Before proceeding, allow me to apologize to readers regarding the length of this post. I have tried to condense the material as much as possible, but the scope of the subject matter is extensive, and requires substantial time and space to develop.
Late in a previous forum thread (Subject: Were the writers of the gospels sincere?), the discussion turned to another related question dealing with whether or not the gospels were historical. Lee Freeman capably defended his position that, to quote him: "The NT authors recorded real facts that really happened." I, on the other hand, took the position that the Synoptic Gospels (the Gospels According to Mark, Matthew and Luke) were written by theologians for theological purposes, though I deny neither Jesus' historicity nor his crucifixion.
Lee correctly pointed out that our earliest known tradition regarding Jesus' life story is found in Paul's first epistle to the Corinthian church, which contains the first reference to what has become known as the Passion Narrative. However, Paul's epistle itself contains no narration. Instead, Paul, in 1 Cor 15.3 briefly lists three objects of belief, which he says are "of first importance", bound to one another by the word (in English) "that":
that Christ died for our sins according to the Scriptures
that he was buried
that he was raised on the third day according to the Scriptures
What is interesting about Paul's succinct and non-narrative phraseology is that, of the three "that" phrases used, two contain the qualifier "according to the Scriptures". In other words, the "things of first importance" are said to be written "in accordance with the Scriptures", meaning the Old Testament. But, how exactly they are "in accord" with the Scriptures is not explained. We will consider that now.
To begin, we turn away from Paul's epistle, and towards the first (chronologically speaking) gospel to have been written...the Gospel According to Mark. The earliest known narrated tradition about the life of Jesus is found at Mark 14.17, ("When it was evening..."). This "when it was evening" marks the first of a series of very special events detailed in Mark's telling about the tradition regarding the last day of Jesus' life on earth:
1. Jesus and the disciples partake of their Last Supper.
2. Jesus and disciples go to Gethsemane.
3. Jesus is arrested.
4. Peter denies Jesus during the Jewish trial.
5. Jesus is brought before Pilate.
6. Jesus is crucified.
7. Darkness comes over the earth.
8. Jesus dies.
9. Jesus is removed from the cross and buried.
Interestingly, if one reads the Markan text carefully, something rather curious is observed. All the events described take place in precise three-hour intervals.
Jesus and the disciples partake of their Last Supper at 6:00 p.m.
Jesus and disciples go to Gethsemane at 9:00 p.m.
Jesus is arrested at 12:00 midnight.
Peter denies Jesus during the Jewish trial by 3:00 a.m.
Jesus is brought before Pilate at 6:00 a.m.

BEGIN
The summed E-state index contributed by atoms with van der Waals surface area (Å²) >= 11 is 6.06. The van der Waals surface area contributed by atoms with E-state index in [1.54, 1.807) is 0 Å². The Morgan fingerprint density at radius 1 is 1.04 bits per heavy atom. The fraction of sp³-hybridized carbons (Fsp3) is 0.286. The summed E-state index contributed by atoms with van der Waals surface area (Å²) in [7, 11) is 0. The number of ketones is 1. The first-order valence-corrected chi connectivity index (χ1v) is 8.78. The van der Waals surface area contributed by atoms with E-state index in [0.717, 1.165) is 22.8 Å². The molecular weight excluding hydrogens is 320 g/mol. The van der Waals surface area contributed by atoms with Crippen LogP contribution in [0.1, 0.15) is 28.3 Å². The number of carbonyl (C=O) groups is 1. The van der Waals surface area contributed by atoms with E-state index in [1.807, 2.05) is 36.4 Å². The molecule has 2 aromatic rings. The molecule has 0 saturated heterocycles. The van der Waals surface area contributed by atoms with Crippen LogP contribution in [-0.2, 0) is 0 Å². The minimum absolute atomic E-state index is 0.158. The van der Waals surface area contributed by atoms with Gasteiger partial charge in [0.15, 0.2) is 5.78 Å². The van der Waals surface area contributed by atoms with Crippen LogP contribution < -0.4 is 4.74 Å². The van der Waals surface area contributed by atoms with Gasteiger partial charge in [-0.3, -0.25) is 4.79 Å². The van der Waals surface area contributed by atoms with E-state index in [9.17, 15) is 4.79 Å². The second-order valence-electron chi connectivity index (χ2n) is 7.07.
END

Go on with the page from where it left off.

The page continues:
Jesus is crucified at 9:00 a.m.
Darkness comes over the earth at 12:00 noon.
Jesus dies at 3:00 p.m.
Jesus is removed from the cross and buried before evening...6:00 p.m.
For most of us, life's events do not take place in precise 3-hour time intervals. This suggests that, by stressing not only the events themselves, but also their precise timing, perhaps the author of GMk had something other than an historical and biographical treatise in mind when he composed his work. But what?
Scholars generally agree that the Gospel According to Mark was written around 70 CE, a time when the Jews (historically) saw both their Jerusalem Temple, the central place of their animal sacrifices, as well as their leader, Jesus, terminated by the Romans. They also found themselves exiled from Jerusalem, just as their ancestors had been exiled to Babylon some six centuries earlier. Their community disrupted, they were in immediate need of stability and familiarity, which they found, just as previous generations before them had found, in "the Scriptures".
However, the Jewish followers of Jesus had a particularly pressing problem. Their new faith required that they move, scripturally speaking, away from their former hero (Moses) whom the Old Testament testifies to as having delivered his followers from the past domination of the Egyptians, towards a new hero (Jesus) whom they believed would deliver them from their present Roman domination. They needed:
1. A new testament to revere their new hero, just as the old testament revered their former hero.
2. An explanation for how it could have been that their "Messiah" would have been put to death by crucifixion, an event that no Jew had ever predicted based on "the Scriptures".
3. Some way to deflect the embarrassing perception among the Romans that Jesus was no better than a common criminal.
4. Some way to tie traditional events together in a way that was both meaningful and in alignment with the theological speculations of Paul.
Most established religions observe a yearly cycle of ritual and celebration, which mark special events in their sacred past. The Jews were no exception. Ever since the Babylonian exile, the Jews observed an annual liturgical cycle wherein they would, through their Sabbath observances, call to memory and extract meaning from the stories presented in Torah, the first five books of the Old Testament. They would observe, according to a secondary fixed schedule, various festival events commemorating key moments described in their received traditions.
Our earliest records indicate that shortly after Jesus' crucifixion and precisely at the same time that traditional Jews were consuming their sacrificed "paschal lambs" for Passover (Pesach), Jewish Christians began conducting an observance wherein they ritualistically consumed the body of Christ. The ritualistic consumption of the Lamb of God (Jesus) thus replaced the consumption of paschal lamb of traditional Judaism for earliest Jewish Christian communities. But, did Jewish Christians partake of the "Lamb of God", then immediately go on their way like we moderns would order fast food? Not likely. More likely, a comprehensive ritual began at 6:00 p.m. on what modern Christians call Maundy Thursday and ended at 6:00 p.m. on what modern Christians call Good Friday. Whereas we moderns uncritically tend to read Mark's version of Jesus' last day on earth as, to use Raymond Brown's caricature, "history remembered", further study suggests that what we may actually be reading is the narrative of an early passion play. In other words we might be reading the script of an annually-observed 24-hour vigil which afforded early Jewish Christians the opportunity to experience and actually participate in a re-creation of that tradition which, to use Paul's phraseology, was "passed on" to them.